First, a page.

Laboratory Animal Studies: Investigations using animals as surrogates for humans.
Lagoon: 1. A shallow pond where sunlight, bacterial action, and oxygen work to purify wastewater; also used for storage of wastewater or spent nuclear fuel rods. 2. Shallow body of water, often separated from the sea by coral reefs or sandbars.
Land Application: Discharge of wastewater onto the ground for treatment or reuse. (See: irrigation.)
Land Ban: Phasing out of land disposal of most untreated hazardous wastes, as mandated by the 1984 RCRA amendments.
Land Disposal Restrictions: Rules that require hazardous wastes to be treated before disposal on land to destroy or immobilize hazardous constituents that might migrate into soil and ground water.
Land Farming (of Waste): A disposal process in which hazardous waste deposited on or in the soil is degraded naturally by microbes.
Landfills: 1. Sanitary landfills are disposal sites for non-hazardous solid wastes spread in layers, compacted to the smallest practical volume, and covered by material applied at the end of each operating day. 2. Secure chemical landfills are disposal sites for hazardous waste, selected and designed to minimize the chance of release of hazardous substances into the environment.
Landscape: The traits, patterns, and structure of a specific geographic area, including its biological com- position, its physical environment, and its anthropogenic or social patterns. An area where interacting ecosystems are grouped and repeated in similar form.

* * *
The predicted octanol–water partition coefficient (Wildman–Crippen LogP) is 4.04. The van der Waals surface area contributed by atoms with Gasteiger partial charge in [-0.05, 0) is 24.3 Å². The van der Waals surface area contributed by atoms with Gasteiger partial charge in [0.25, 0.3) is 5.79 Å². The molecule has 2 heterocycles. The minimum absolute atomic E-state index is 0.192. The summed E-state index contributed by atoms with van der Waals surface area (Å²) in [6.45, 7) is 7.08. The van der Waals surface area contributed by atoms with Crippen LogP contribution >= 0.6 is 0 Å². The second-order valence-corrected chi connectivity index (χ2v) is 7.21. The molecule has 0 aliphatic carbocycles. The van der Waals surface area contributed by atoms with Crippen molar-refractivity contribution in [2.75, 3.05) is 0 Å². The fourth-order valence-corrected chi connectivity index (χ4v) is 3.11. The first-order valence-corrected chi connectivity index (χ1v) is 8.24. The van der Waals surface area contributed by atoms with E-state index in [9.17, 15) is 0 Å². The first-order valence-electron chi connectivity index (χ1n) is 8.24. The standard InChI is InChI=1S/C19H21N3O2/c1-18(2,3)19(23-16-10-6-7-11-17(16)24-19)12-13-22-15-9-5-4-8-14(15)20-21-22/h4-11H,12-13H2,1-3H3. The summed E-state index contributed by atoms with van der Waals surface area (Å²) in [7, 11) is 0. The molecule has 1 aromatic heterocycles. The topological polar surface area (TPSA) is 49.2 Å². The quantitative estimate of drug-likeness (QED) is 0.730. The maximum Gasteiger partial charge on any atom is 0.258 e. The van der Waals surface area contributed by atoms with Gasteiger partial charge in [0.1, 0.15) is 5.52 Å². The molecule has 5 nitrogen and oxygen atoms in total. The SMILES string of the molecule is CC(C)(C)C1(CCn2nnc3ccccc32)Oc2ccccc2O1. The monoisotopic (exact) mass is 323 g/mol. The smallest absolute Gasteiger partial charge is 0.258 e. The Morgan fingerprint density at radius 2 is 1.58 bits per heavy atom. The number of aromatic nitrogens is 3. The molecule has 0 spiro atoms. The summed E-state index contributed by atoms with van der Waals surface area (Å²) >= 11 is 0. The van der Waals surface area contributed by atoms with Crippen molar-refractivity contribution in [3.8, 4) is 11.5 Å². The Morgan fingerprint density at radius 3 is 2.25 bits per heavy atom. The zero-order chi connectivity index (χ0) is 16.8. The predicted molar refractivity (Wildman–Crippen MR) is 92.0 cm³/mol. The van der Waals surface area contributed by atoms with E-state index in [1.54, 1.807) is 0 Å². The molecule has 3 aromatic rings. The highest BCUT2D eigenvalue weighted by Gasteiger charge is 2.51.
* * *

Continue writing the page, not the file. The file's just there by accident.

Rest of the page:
Landscape Characterization: Documentation of the traits and patterns of the essential elements of the landscape.
Landscape Ecology: The study of the distribution patterns of communities and ecosystems, the ecological processes that affect those patterns, and changes in pattern and process over time.
Landscape Indicator: A measurement of the landscape, calculated from mapped or remotely sensed data, used to describe spatial patterns of land use and land cover across a geographic area. Landscape indicators may be useful as measures of certain kinds of environmental degradation such as forest fragmentation.
Langelier Index (LI): An index reflecting the equilibrium pH of a water with respect to calcium and alkalinity; used in stabilizing water to control both corrosion and scale deposition.
Large Quantity Generator: Person or facility generating more than 2200 pounds of hazardous waste per month. Such generators produce about 90 percent of the nation's hazardous waste, and are subject to all RCRA requirements.
Large Water System: A water system that services more than 50,000 customers.